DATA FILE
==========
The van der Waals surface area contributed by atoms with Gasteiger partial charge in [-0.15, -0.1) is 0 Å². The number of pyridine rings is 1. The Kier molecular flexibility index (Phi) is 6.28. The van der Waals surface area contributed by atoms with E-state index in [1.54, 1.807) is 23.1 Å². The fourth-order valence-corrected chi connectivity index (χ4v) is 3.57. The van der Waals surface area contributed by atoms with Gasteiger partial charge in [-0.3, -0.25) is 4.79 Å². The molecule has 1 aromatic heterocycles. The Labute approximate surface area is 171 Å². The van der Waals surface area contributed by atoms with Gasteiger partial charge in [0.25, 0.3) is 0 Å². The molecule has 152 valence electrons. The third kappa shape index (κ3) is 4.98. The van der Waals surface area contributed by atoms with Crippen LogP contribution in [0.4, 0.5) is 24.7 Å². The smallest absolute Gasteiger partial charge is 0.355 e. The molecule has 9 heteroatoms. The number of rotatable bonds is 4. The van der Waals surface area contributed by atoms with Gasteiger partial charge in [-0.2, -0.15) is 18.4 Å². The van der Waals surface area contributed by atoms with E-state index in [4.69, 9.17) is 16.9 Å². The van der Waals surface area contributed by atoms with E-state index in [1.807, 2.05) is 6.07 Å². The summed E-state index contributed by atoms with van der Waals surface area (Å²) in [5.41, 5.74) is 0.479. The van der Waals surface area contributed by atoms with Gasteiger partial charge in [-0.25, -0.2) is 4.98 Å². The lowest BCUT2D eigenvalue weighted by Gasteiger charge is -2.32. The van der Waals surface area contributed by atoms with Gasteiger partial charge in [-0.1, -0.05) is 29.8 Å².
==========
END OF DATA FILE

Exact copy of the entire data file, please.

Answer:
The van der Waals surface area contributed by atoms with Gasteiger partial charge in [-0.15, -0.1) is 0 Å². The number of pyridine rings is 1. The Kier molecular flexibility index (Phi) is 6.28. The van der Waals surface area contributed by atoms with E-state index in [1.54, 1.807) is 23.1 Å². The fourth-order valence-corrected chi connectivity index (χ4v) is 3.57. The van der Waals surface area contributed by atoms with Gasteiger partial charge in [-0.3, -0.25) is 4.79 Å². The molecule has 1 aromatic heterocycles. The Labute approximate surface area is 171 Å². The van der Waals surface area contributed by atoms with Gasteiger partial charge in [0.25, 0.3) is 0 Å². The molecule has 152 valence electrons. The third kappa shape index (κ3) is 4.98. The van der Waals surface area contributed by atoms with Crippen LogP contribution in [0.4, 0.5) is 24.7 Å². The smallest absolute Gasteiger partial charge is 0.355 e. The molecule has 9 heteroatoms. The number of rotatable bonds is 4. The van der Waals surface area contributed by atoms with Gasteiger partial charge in [-0.2, -0.15) is 18.4 Å². The van der Waals surface area contributed by atoms with E-state index in [4.69, 9.17) is 16.9 Å². The van der Waals surface area contributed by atoms with E-state index in [1.807, 2.05) is 6.07 Å². The summed E-state index contributed by atoms with van der Waals surface area (Å²) in [5.41, 5.74) is 0.479. The van der Waals surface area contributed by atoms with Gasteiger partial charge in [-0.25, -0.2) is 4.98 Å². The lowest BCUT2D eigenvalue weighted by Gasteiger charge is -2.32. The van der Waals surface area contributed by atoms with Gasteiger partial charge in [-0.1, -0.05) is 29.8 Å².